DENVER (CBS4) – People love doors. Caryn Cullinan might be a bit biased, but she’s also someone who would know. With over 25,000 followers on Instagram and a Kickstarter page raising thousands, she’s got a thing for doors.

A Texan who’s called Denver home for over a decade, Cullinan is the woman behind The Door Project. It began on a trip to Italy, where there were too many beautiful doors to count, each with their own mystery.

Cullinan made it her duty to capture doors in their place and believes they can tell you a lot about where you are. She’s photographed doors from 66 cities, probably more, and tries to find those that give a snapshot of the place.

“I’m inspired by people and culture when I travel, and doors are a direct reflection of that,” she said.

She’s amazed at the time and effort an unknown someone put into every door, often as a form of expression.

A small town in Germany maintains the traditional old town common before the war, and a door can tell you that. Doors found in the French Quarter of New Orleans have a distinct culture, and those in Barcelona are a mix of old and new.

She can’t identify a single favorite door, but says “Barcelona is one of my favorite cities; it’s really gritty and cool. I love Korea because my son is adopted from there.”

(credit: Caryn Cullinan)

Left to right, beginning at top: Amsterdam, New Orleans, Thailand, Paris, Seoul, Puerto Rico (credit: Caryn Cullinan)

The Door Project is about culture of place, and it seems we’re all curious about what lies behind each spectacular door.  Instagram followers often recognize doors Cullinan has photographed and know exactly where in the world one may be.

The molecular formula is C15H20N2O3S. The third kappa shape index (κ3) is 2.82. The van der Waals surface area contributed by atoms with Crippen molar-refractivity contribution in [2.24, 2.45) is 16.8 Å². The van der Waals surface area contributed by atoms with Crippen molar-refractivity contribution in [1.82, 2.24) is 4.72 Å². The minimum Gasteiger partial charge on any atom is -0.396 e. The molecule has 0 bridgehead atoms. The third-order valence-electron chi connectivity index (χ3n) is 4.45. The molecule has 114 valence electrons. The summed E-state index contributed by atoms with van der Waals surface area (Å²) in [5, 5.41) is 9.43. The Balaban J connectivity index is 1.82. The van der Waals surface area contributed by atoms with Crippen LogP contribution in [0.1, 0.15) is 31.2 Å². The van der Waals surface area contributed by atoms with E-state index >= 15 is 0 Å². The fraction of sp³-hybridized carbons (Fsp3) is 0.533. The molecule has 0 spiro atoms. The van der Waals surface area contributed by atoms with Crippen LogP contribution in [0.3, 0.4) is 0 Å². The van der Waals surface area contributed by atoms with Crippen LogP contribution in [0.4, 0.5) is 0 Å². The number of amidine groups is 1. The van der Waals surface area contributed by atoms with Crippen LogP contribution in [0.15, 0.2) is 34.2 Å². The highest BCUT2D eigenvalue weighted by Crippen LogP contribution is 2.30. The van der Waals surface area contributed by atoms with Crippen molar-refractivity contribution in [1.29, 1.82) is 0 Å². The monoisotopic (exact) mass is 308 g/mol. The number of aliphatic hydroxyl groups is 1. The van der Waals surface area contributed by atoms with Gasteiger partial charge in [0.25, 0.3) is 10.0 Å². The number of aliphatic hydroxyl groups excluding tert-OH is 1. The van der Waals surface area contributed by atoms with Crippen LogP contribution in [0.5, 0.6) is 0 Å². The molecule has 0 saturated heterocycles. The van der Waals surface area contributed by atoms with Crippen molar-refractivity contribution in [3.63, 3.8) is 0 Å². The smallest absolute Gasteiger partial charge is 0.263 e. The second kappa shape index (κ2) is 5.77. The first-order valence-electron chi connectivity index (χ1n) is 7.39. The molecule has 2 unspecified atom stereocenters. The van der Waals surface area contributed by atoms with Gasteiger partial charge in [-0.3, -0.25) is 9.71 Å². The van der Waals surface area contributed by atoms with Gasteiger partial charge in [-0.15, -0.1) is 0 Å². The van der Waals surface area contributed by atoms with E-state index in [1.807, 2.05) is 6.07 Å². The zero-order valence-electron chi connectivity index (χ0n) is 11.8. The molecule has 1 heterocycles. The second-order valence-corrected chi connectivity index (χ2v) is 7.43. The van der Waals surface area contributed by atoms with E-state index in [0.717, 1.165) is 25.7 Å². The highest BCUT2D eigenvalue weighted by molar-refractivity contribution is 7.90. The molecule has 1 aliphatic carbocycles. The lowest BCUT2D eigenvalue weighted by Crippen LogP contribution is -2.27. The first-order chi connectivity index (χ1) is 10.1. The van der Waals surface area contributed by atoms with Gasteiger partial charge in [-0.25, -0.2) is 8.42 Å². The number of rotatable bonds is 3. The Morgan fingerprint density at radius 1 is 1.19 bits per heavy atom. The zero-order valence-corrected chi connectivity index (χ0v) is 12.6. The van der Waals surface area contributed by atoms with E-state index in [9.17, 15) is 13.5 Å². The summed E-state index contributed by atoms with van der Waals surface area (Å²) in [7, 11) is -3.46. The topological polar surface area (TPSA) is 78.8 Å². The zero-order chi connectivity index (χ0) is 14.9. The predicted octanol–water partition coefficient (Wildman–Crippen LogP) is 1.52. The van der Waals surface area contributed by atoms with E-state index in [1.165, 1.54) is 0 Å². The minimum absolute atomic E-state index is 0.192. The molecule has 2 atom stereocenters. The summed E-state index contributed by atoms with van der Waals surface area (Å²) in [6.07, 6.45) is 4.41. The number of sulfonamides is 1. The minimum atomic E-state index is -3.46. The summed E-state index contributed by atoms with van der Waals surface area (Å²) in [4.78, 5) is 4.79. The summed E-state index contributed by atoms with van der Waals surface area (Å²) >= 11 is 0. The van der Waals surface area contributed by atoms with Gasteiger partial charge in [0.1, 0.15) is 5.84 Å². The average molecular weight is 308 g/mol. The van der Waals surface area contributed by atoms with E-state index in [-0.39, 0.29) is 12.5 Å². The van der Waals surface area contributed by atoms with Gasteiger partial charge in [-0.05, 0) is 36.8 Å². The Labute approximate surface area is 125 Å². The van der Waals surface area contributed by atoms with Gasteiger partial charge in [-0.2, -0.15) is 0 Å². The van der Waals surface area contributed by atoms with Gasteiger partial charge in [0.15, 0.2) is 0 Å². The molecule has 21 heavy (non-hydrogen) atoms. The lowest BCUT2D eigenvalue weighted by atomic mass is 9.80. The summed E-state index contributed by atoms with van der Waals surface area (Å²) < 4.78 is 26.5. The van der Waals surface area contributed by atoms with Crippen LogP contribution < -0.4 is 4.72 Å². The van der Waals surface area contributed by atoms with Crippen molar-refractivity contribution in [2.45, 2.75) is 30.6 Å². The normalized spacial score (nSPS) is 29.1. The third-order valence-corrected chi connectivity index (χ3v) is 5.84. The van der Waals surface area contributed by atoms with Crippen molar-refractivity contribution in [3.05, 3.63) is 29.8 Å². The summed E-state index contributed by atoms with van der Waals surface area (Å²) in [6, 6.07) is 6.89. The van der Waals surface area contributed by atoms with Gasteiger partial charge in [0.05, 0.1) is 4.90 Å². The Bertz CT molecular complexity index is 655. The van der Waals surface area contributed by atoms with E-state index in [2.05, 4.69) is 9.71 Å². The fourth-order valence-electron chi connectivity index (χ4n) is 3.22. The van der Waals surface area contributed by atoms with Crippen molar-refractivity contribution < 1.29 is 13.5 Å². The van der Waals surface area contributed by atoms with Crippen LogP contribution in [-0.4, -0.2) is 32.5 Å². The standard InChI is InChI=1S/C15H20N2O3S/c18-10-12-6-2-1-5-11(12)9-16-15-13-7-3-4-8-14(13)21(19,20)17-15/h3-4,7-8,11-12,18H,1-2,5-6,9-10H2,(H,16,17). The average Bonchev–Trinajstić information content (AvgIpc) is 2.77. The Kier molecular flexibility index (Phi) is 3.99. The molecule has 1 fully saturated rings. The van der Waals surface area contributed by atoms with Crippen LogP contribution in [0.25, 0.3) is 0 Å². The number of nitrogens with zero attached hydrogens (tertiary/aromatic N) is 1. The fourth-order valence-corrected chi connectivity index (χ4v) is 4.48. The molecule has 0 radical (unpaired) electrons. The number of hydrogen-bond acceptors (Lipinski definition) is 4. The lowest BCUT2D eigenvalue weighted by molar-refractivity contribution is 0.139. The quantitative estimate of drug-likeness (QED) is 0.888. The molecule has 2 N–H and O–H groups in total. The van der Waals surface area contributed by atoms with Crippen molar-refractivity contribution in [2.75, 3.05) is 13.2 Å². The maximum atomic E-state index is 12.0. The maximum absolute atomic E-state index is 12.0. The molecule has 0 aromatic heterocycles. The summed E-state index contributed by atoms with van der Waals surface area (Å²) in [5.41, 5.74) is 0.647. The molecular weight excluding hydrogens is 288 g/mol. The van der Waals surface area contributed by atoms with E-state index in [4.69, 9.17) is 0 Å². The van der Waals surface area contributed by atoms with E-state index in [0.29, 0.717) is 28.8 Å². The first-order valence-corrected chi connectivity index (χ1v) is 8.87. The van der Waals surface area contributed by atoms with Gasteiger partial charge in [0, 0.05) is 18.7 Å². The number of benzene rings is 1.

The door to Rita Rouge in Barcelona (credit: Caryn Cullinan)

The door to Rita Rouge in Barcelona (credit: Caryn Cullinan)

“I think about what could be behind that door. I do my research, if it’s a public place like the New York Library or a palace, I can learn the history of it,” Cullinan said.

Colorado is different due to its outdoor focus. People simply enjoy spending most of their time outside, meaning doors don’t get much attention. Still, Cullinan has found unique doors scattered across the state.

Left: the door to Bohemian Biergarten in Boulder. Right: The door to Chicano Humanities & Arts Council in Denver (credit: Caryn Cullinan)

Left: the door to Bohemian Biergarten in Boulder. Right: the door to Chicano Humanities & Arts Council in Denver (credit: Caryn Cullinan)

Interest in doors is obvious on social media, so Cullinan is taking her project a step further and working to publish a photo book. She says, “It’s perfect coffee table material, it really is.”

Her Kickstarter page offers different rewards for different donations towards that photo book, something she enjoys because “you’re actually buying something, not just giving money.”

Though she hasn’t yet planned a trip centered on door photography, “it’s definitely on my radar more,” Cullinan said.

Next up is Nicaragua.

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